September 26, 2018
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Maine is wrong to withhold tuition from parents who send kids to religious schools

Gabor Degre | BDN
Gabor Degre | BDN
Bangor Christian Schools sophomore Olivia Carson, 15, of Glenburn was dropped off on the first day of school by her mother, Amy Carson last week. The Carsons are one of three Maine families that are challenging the prohibition on using public money to pay tuition at religious schools after a recent U.S. Supreme Court decision.
By Tim Keller and Lea Patterson, Special to the BDN
Updated:

It is time for Maine to correct a nearly 40-year-old mistake and allow parents to once again use public tuition dollars at any qualified school. As many in Maine are aware, in small towns that cannot support a public high school, local school districts provide tuition payments for students to attend the public or private secondary school of their choice. For well over a century under this system, Maine parents could choose a religious school for their children’s education.

That freedom ended in 1980 when Maine’s then-attorney general issued an opinion stating that including religious schools was a violation of the U.S. Constitution. But recent U.S. Supreme Court decisions show that opinion was incorrect and unconstitutional.

First, in 2002, the Supreme Court declared that an Ohio school choice program that let parents freely and independently select a private religious school for their children did not violate the Constitution. This result made it clear that the basis for the 1980 ruling was wrong and that Maine’s century-old system did not need to be altered.

A more recent Supreme Court opinion goes a step further to demonstrate that the current system is, in fact, unconstitutional. In a 7-2 ruling last year, the Supreme Court determined that a church school run by Trinity Lutheran in Missouri could not be excluded from a state program that provides money to make playgrounds safer by resurfacing them with rubber from used tires. Chief Justice John Roberts, writing for the majority, stated that “the exclusion of Trinity Lutheran from a public benefit for which it is otherwise qualified, solely because it is a church, is odious to our Constitution … and cannot stand.”

Interestingly, the law the court overturned was founded on Missouri’s so-called Blaine Amendment. Mainers familiar with the state’s history know that James G. Blaine is perhaps the most accomplished politician the state has ever produced. He served as the speaker of the U.S. House and a U.S. senator and is one of only two people to serve as U.S. secretary of state under two presidents.

However, the amendment in his name comes from a dark period of American history when nativist politicians were excessively worried about the influence of Catholic education. Blaine’s proposed amendment would have explicitly prohibited government funding for so-called sectarian schools, while preserving the Protestant-oriented public schools of the time. And indeed, the Supreme Court recognized that, at the time, “sectarian” was code for Catholic.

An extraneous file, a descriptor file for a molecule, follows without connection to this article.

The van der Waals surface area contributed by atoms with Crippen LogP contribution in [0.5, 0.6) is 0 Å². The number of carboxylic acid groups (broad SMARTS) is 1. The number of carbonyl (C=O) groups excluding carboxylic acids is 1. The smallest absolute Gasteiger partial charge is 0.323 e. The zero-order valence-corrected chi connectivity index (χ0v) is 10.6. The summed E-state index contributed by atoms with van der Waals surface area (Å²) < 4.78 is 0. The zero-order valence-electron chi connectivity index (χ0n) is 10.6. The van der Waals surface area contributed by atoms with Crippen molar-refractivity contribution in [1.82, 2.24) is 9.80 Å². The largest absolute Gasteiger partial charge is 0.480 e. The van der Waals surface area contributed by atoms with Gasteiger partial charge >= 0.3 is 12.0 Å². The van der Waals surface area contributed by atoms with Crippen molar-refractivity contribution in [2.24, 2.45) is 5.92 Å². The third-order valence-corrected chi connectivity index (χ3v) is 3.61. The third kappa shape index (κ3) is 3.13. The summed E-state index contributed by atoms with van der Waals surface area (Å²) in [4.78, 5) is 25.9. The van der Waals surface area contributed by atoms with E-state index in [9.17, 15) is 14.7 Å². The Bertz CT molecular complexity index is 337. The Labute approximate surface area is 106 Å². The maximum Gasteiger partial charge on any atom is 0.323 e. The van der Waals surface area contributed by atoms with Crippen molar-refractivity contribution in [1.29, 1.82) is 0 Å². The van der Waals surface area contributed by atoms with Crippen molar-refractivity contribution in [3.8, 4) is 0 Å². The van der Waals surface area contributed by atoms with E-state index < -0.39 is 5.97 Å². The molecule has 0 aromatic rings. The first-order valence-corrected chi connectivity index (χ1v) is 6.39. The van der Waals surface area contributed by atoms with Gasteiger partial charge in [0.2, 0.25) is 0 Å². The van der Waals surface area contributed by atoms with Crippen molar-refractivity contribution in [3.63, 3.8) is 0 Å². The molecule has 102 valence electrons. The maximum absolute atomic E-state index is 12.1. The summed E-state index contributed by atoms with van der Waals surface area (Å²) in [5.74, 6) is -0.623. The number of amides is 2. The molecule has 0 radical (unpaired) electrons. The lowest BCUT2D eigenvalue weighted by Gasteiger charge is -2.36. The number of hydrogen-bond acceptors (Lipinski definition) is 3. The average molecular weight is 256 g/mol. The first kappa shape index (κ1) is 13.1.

Blaine’s proposed amendment passed in the House but narrowly failed in the Senate. Despite the failure at the federal level, similar language was added to most state constitutions. Yet, Maine was one of a handful of states that never adopted a Blaine Amendment. Unfortunately, the Maine attorney general ruling not only discriminates against the Catholic faith, but prohibits parents from choosing any religious school under Maine’s tuitioning system.

The Supreme Court’s ruling in Trinity Lutheran makes it clear that the state cannot withhold tuitioning money from parents who want their children to attend otherwise qualified religious schools. That is why the Institute for Justice and the First Liberty Institute have paired with Maine families from the towns of Orrington, Glenburn and Palermo to challenge this restriction in federal court.

The Institute for Justice twice before challenged these restrictions in state court in 1997 and 2002. Unfortunately, the Maine Supreme Judicial Court ruled against the parents both times. Now, with the Trinity Lutheran decision, it is clear these rulings were in error.

Parents’ right to use tuition dollars at the school of their choice never should have been taken away. Maine’s tuitioning system should once again provide parents the freedom to choose the school that best fits their child’s needs. We trust that the court will look at the recent precedents and vindicate their rights.

Tim Keller is a senior attorney with the Institute for Justice. Lea Patterson is an associate counsel with the First Liberty Institute.

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